This blog covers everything except sports and gardening, unless we find a really good link about using dead professional bowlers for mulch. The author is a StarTribune columnist, has been passing off fiction and hyperbole as insight since 1997, has run his own website since the Jurassic era of AOL, and was online when today’s college sophomores were a year away from being born. So get off his lawn.
1974 interior design brochure picture, or 2014 Paris airport waiting room?
The latter, obviously. The Seventies couldn't have carried that off without slathering the floor in brown shag. I was just there - on Bastille Day, which was completely ignored in the massive CDG terminal - and found the Paris airport an interesting comparison with our own MSP. Much more stylish, with unified colors and themes; remarkable bathrooms. But far fewer choices for eating. Granted, the food was good; you'd expect that. But in terms of selection, it reminded you of the days when MSP was run by HOST, and HOST only. Granted, I was only in two terminals, and I think there were 146 others, so don't listen to me.
In other travel-related news: The Costa Concordia is rising from its (checking maritime cliches list. . . ) watery grave today, and Giz has a livestream. At the moment I’m writing this, it seems to be a board meeting of unhappy EU technocrats, but that could change.
I was just on a cruise ship a few days ago, and was reminded that one activity approximates the panic and tumult of a sinking, and that’s the Midnight Chocolate Buffet. When you remove the “eating lots of desserts” part and insert “fear for life” it becomes really chaotic, but not by much.
Related, only because I just had a long flight that began with sitting in an unairconditioned plane for an hour breathing the same air until everyone was light-headed and beginning to hallucinate - seriously, at one point we all imagined that the flight attendant cracked the mike and told us what was going on, which never happens; they just apologize for the delay when you finally push back, and you hope they weren’t doing something like “Fixing the Engine, Which was Broke” because you really don’t want to think you’re going over the ocean on a plane that got patched up with duct tape and chewing gum by guys who shrugged and said “well, it ought to hold” - anyway, Seven Activities for Long Flights. It’s Clickhole, so it’s not real. Also, it’s not very funny, so never mind.
Instead, go read this: a New Yorker piece on the designers who invent new spaces for First Class seating in new planes. You’ll learn a lot about the steerage amenities, such as they are, and add the word “delethalize” to your vocabulary. The notes about the price of the video systems on the back of the seats is eye-opening, but there’s a reason they’re so expensive.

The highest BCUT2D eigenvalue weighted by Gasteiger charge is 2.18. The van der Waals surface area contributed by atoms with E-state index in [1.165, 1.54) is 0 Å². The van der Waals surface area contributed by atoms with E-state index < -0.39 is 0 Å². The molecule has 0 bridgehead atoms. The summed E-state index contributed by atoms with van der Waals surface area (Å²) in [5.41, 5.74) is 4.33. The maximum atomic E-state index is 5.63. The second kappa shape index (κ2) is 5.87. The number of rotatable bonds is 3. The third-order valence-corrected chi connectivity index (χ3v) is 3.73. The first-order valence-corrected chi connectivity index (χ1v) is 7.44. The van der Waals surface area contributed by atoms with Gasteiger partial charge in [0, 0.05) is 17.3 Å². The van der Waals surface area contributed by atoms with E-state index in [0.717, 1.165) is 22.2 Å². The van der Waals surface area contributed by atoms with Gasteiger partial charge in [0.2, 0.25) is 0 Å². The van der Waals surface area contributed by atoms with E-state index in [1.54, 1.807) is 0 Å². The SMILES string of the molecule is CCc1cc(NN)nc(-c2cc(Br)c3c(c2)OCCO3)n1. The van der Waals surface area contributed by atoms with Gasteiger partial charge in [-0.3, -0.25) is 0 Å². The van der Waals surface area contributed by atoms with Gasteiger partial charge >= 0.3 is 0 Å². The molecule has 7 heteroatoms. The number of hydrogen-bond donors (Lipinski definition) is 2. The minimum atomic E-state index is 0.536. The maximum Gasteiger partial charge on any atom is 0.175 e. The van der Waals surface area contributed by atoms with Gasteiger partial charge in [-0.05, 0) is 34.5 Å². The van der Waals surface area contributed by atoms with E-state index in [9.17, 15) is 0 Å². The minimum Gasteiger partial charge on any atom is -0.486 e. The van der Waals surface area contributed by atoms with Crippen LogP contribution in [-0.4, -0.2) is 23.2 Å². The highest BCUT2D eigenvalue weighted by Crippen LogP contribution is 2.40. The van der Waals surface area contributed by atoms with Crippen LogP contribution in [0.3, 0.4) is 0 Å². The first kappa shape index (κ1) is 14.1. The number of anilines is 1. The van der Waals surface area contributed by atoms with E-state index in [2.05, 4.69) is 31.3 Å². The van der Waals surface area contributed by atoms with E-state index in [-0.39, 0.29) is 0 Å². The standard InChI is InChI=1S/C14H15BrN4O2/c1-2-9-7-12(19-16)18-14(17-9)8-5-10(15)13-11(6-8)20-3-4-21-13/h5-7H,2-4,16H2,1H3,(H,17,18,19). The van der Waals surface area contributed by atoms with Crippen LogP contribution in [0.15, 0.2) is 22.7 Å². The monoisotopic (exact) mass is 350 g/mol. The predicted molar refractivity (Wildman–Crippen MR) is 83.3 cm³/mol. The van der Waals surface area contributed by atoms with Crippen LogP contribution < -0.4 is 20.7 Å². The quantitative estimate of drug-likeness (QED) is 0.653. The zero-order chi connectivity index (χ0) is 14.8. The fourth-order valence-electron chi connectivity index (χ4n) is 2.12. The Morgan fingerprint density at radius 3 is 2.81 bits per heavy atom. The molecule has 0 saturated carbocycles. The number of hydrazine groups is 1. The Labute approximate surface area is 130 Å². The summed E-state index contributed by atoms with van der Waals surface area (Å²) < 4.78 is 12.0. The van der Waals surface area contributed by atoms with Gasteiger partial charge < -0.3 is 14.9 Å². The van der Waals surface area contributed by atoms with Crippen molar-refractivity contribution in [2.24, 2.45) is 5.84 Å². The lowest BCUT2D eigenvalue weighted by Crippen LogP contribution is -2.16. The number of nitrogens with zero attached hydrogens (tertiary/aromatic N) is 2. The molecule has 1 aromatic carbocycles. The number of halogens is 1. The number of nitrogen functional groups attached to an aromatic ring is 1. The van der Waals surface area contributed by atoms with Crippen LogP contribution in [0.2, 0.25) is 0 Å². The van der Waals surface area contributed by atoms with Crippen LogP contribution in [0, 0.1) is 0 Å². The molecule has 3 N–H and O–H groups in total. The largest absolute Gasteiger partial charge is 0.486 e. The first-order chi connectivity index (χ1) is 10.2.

It’s remarkable how we get bored and dissatisfied with miracles: whereas once we were agog at a TV SCREEN! in the CHAIR! where you could watch MOVIES! now you’re dismayed if it has the resolution of 2002 ATM screen.
When any sizable online service disappears, a piece of our civilization's cultural fabric goes with it. In this case, the missing cultural repository is Prodigy, a consumer-oriented online service that launched in 1988 as a partnership between Sears and IBM . . .
Over its 11-year lifespan, a generation of Americans grew up with Prodigy as part of their shared cultural heritage. In an earlier era, we may have spoken about another common cultural experience—say, Buster Keaton films—as a cultural frame of reference for an entire generation. Everybody saw them, everybody referenced them. And while Prodigy was nowhere near as popular as Buster Keaton among the general public, hundreds of thousands of people with a computer and a modem in the early 1990s tried Prodigy at least once.
The Keaton-Prodigy ratio was probably about 1,000,000 to 1, but I see their point.
MOVIES On the plane I watched “Abe Lincoln, Vampire Hunter” - ridiculous and fun. Turns out the Civil War was also about vampires. But this New York Times piece from last week notes something else that may have (checking martial imagery cliche list . . . ) turned the tide of war: java.
Did the fact that Union troops were near jittery from coffee, while rebels survived on impotent brown water, have an impact on the outcome of the conflict? Union soldiers certainly thought so.
Bonus points for not using “The Secret History of Coffee and the Civil War” in the headline. And now if you'll excuse me, Jet lag is about to kick zzzzzzzzzzz WHA?!? Sorry. Never mind. Dozed off.
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